• Etoposide is the "E" of "PACE" and works differently.  This chemotherapy screws up a different part of the cell replication process by messing around with an enzyme that is needed by DNA strands during cell duplication, causing those strands to break.  Cancer cells divide more rapidly than healthy cells and more reliant upon this enzyme than are healthy cells, so the cancer cells are disproportionately effected.
Then there are two classes of drugs that have come to be called "novel agents":
  • IMIDs (the class of drugs to which Thalidomide, Revlimid and Pomalidomide all belong) work by inhibiting cells in the bone marrow that support the Myeloma cells, and by inhibiting the growth of blood vessels that Myeloma relies upon.
  • Proteasome inhibitors (the class of drugs to which Velcade and Kyprolis belong) interfere with the process through which cells remove abnormal proteins.  When a cell has abnormal protein, it tries to remove them in order to remain healthy.  When this process is interfered with, the cell eventually realizes that it has too many abnormalities and gives up the ghost.  
Lastly, there are steroids.  Steroids suppress the immune system and kill plasma cells.  There's predinose, and Dexamethasone (trade name Decadron), aka "demon dex" which is it's 5X-stronger-brother.  If you are killing plasma cells, you are killing MM cells (which are aberrant plasma cells).  The immune system suppression helps with the side effects that would be caused by some immune reaction to other drugs (for example, the rashes that are commonly experienced with Thalidomide and Revlimid) as well as keeping the immune system from producing too much immunoglobulin, which is where the MM sits.  You don't want those cells trying to reproduce even more aggressively while we are trying to kill them off, after all.

It goes without saying that none of this is healthy.  The purpose of all this medicine, obviously, is to kill cells.  Killing cells through disrupting DNA is nastier and more chaotic than killing cells through other means.  Consequently, there are more side effects -- both near-term and long-term -- from chemotherapy that messes with DNA.  Patients must judge for themselves whether or not the additional side effects are worth the additional killing power.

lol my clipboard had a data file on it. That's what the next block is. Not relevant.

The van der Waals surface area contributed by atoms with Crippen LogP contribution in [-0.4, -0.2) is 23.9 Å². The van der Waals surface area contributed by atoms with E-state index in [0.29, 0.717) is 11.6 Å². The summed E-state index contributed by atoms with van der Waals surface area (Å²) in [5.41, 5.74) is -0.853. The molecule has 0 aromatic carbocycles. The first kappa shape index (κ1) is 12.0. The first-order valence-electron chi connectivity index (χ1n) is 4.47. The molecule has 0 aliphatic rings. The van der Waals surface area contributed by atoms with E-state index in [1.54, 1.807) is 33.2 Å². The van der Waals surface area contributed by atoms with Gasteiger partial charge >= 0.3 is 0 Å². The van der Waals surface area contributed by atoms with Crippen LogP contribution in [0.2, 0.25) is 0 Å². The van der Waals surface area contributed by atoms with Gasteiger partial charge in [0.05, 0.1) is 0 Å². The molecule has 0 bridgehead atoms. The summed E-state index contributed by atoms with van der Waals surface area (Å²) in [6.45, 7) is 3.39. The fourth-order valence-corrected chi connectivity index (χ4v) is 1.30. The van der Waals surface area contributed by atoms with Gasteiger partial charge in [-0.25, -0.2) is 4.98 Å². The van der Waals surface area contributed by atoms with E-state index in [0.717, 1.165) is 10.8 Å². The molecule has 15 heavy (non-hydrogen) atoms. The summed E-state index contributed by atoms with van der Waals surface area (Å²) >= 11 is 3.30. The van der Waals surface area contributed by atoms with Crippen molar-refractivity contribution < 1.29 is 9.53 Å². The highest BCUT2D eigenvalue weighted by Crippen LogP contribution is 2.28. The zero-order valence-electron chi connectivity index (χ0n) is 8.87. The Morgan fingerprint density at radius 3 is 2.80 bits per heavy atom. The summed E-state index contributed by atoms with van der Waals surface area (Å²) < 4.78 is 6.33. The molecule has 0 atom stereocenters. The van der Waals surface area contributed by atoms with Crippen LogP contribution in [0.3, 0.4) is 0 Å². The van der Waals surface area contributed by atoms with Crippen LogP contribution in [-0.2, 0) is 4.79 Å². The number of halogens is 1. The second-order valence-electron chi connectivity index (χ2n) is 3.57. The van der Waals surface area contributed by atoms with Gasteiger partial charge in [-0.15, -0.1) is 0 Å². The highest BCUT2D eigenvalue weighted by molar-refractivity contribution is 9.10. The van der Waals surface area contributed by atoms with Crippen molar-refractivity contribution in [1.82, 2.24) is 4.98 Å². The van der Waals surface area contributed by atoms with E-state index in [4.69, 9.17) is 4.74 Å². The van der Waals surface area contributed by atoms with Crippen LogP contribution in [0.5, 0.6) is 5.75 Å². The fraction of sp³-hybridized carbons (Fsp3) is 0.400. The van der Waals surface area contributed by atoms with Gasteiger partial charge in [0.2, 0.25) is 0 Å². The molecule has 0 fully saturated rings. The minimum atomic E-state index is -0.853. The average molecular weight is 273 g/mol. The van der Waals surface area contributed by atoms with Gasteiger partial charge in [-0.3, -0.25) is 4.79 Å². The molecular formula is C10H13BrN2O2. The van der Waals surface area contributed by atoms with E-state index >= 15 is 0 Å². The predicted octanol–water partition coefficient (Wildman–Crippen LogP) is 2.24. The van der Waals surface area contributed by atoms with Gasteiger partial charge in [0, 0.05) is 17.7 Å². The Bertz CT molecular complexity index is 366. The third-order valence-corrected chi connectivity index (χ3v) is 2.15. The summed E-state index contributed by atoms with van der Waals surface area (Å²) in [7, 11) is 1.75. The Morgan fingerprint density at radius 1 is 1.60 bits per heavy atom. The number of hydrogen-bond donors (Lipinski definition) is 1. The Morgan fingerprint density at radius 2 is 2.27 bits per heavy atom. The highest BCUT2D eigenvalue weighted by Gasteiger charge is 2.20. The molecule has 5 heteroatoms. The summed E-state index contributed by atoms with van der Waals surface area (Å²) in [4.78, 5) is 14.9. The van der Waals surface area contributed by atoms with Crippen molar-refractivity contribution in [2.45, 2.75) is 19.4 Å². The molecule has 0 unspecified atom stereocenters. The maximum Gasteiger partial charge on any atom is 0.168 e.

Do transplants work as well as other types of therapy?  Do other types of therapy work just as well as transplants?

The answer is: we don't know yet.  We do know they work differently, and that different cells are susceptible to different things, depending on the individual characteristics of one's disease.


Consider the above diagram.  Group A, above, represents types of cells that are only sensitive to alkylators like Melphalan.  Dr. Roger Tiedemann at Princess Margaret Hospital in Toronto has shown that in vitro (that is, in a lab outside the human body) the precursor cells of Myeloma do not exhibit the cell structure required to be susceptible to novel therapies.  Dr. Tiedemann's research shows that alkylators are essential to kill these precursor cells -- they can't be touched by Velcade or Revlimid or their cousins.  Velcade and Revlimid are the equivalent of mowing a lawn full of weeds: you are getting rid of the parts of the dandelions that you can see, but the roots are still there and no amount of lawn-mowing will stop the weeds from eventually growing back.  Not everybody agrees with this research...but it is an idea to consider.

In group C, on the other hand, are cells that are sensitive to Velcade or Revlimid but are not sensitive to Melphalan.  By definition, "high risk" MM exists either in this group, or completely outside any of these circles -- and if one has a flavor of the disease that isn't sensitive to any of the weapons we use, one is said to have refractory disease and one is then reliant upon new therapies in order to extend one's life.  Back to those in group C, though: there is concern that for patients with disease that is not killed by Melphalan, that result of screwing around with that DNA can cause mutations in the MM cell that can make it more aggressive.  This explains why Total Therapy with Melphalan doesn't have long-term success for high-risk patients, and explains why UAMS has moved away from transplants for those patients.  Dr. Sagar Lonial at Emory believes this, also, to be the case -- and does not treat these "high risk" patients with transplants.

There there are those in group B -- people with disease that could be killed by multiple means.  Here, does one just use novel agents?  Or does one use novel agents plus Melphalan?  Or does one use the kitchen sink?  This requires a perspective on the concept of combination therapy, which I attempt to explain below.


The concept of combination therapy

The last piece of the puzzle we need to put this all together is the idea of combination therapy, which is a pretty simple notion: multiple medicines with different mechanisms of action work better together than they do individually, whether because they are synergistic (medicine A kills 1,000 cells, medicine B kills 1,000 cells, but the two together kill 3,000 cells because they make each other more effective) or whether because inclusion of an additional agent helps make a medicine that has become ineffective once again effective.  This second idea is an important one, because it relates to whether or not one believes in transplanting early or late, if at all.

Here's a tortured metaphor that will nonetheless suffice to illustrate the point.

Imagine the Myeloma cells are sitting around in a room that has a single door.  The medicine is a helpful monster (I'm envisioning Sully from Monsters Inc).